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Transcript
Chapter 8
Water and
Electrolytes:
Striking a Balance
Laura Coronado
Laney College
1
A Water Molecule
• Inorganic (no carbon)
Laura Coronado
Laney College
2
Water’s Charge Distribution
Laura Coronado
Laney College
3
A Water Molecule
• Water has unique bonding properties than in
other substances.
– Hydrogen side has a slight positive charge
– Oxygen has a slight negative charge
– Because of this unique polarity in charge,
other substances that are charged, such as
table salt, can dissolve in water.
Laura Coronado
Laney College
4
Distribution of Water in the Body
Laura Coronado
Laney College
5
Laura Coronado
Laney College
6
Distribution of Water in the Body
• The adult human body is 56 to 64 percent
water:
• Found inside the cells (intracellular), 60% (muscle
cells)
• Found outside the cells (extracellular), 40%
 Water between cells (interstitial)
 Connective tissue, joints, spinal fluid, mucus
• Men have higher percentages than do
women.
Laura Coronado
Laney College
7
Is Bottled Water Better?
• Despite lack of
scientific research,
consumers believe
that bottled water is
better for them. It
may be safer for
health. But is it
“safer” for the
environment?
Laura Coronado
Laney College
8
Bottled Water
• FDA regulates bottled water if it crosses state lines
• 25% bottled water comes from tap water
• Spring water comes from an underground source, must
maintain the composition found at the source, and
must contain less than 250 ppm solids
• Mineral water is the same as spring water except it has
greater than 250 ppm solids and no minerals can be
added
• Sparkling water is similar to spring water but must have
dissolved carbon dioxide present at its source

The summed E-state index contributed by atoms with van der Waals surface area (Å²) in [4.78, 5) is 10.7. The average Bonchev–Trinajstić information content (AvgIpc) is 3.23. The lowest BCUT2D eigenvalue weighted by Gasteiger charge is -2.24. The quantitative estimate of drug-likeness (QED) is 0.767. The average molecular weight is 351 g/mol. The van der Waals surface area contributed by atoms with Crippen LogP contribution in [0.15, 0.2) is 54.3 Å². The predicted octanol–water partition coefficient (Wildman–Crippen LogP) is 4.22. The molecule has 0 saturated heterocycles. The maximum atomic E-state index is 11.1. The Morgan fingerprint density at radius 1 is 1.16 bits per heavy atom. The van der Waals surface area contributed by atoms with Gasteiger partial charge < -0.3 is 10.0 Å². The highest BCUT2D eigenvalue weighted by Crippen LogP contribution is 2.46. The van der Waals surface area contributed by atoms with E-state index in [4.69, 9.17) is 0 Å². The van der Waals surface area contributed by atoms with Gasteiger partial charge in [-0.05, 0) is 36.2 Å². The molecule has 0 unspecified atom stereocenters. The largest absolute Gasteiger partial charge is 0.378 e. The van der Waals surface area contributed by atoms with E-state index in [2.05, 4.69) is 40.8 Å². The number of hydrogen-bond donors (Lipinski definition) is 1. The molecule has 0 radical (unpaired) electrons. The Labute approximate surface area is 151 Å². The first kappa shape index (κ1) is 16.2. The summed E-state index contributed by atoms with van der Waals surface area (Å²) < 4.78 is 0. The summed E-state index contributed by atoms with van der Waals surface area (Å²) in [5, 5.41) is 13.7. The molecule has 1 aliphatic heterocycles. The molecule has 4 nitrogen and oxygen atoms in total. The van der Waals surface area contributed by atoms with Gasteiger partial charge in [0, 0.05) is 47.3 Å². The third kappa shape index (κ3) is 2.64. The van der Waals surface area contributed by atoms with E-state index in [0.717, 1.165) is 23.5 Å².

Laura Coronado
Laney College
9
Water Balance
• Highest fluctuating nutrient must balance water
depletion with ingestion
• Water has no storage mechanism
• Water loss depends on
– Environmental temperature, age, activity level
• Water is loss in respiration (lungs), urine & feces
• Infants lose more relative to weight
• Remember, the main function of water is to cool
the body
Laura Coronado
Laney College
10
Laura Coronado
Laney College
11
Hydration: Water Intake and
Retention
• Thirst is controlled by the hypothalamus
• Thirst not best indicator of hydration may lag
behind actual body’s needs
• Antidiuretic hormone secreted by pituitary gland
– Signals kidneys to retain water
• Aldosterone secreted by adrenal glands
– Signals kidneys to retain sodium resulting in holding
onto water
Laura Coronado
Laney College
12
How Much Water Should
We Drink?
• 1.5 mL/kcal or 8–12 cups per day (including
beverages and water in food)
• May need more if:
– Pregnant
– Breast feeding
– Exercising
• ¾–1.5 cups for every 15 minutes
– On a high-protein diet to remove amines & ketone
bodies
Laura Coronado
Laney College
13
Staying Hydrated During Exercise
•
•
•
•
•
Drink before, during, and after exercise
Drink early, drink often
Before: 1.5–2.5 cups of fluid every 2–3 hours
During: ¾ to 1.5 cups every 15–20 min
After: 2–3 cups first 30 minutes after exercise;
4 – 4.5 cups every 1–2 hours until body weight
is back to pre-exercise level
• Do not drink just plain water need to replace
electrolytes, especially sodium
• Select foods high in water
Laura Coronado
Laney College
14
Dangers of Dehydration
• Decrease in extracellular water concentration
will result in water be taken from the cell
(intracellular water) causing dehydration
• 1 - 2% can cause lack of concentration, mild
fatigue, and impaired athletic performance
• 5% can lead to cramping and heat exhaustion
• 7 – 10% causes hallucinations and heat stroke
• Occurs with diarrhea & vomiting
Laura Coronado
Laney College
15
Laura Coronado
Laney College
16
Dehydration in Infancy
• Increased ratio of surface area to body volume =
greater water loss
– Greater requirement relative to weight
– Greater metabolic rate
• Diarrhea and vomiting increase chances of
dehydration
• Infants need 2 oz. of fluid/day per pound of weight
– Easily met by breast milk or formula
• Oral rehydration solution – Pedialyte
• With hotter weather need to increase fluids
Laura Coronado
Laney College
17
Signs of Dehydration in Infants
•
•
•
•
Dry mouth and tongue
No tears even when crying
Irritability
No wet diapers for three hours or more
(five to six wet diapers are normal)
• Sunken eyes and cheeks
• Inactivity or sleepiness
• Sunken soft spot on the head
Laura Coronado
Laney College
18
Role of Kidneys & Urine in Water Balance
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Laney College
19
Role of Kidneys in Water Balance
• Nephrons in your kidneys control the
composition of urine and blood; they filter the
blood
• Hormonal signals tightly control what is filtered
and what is excreted as urine
• Water and electrolytes are reabsorbed based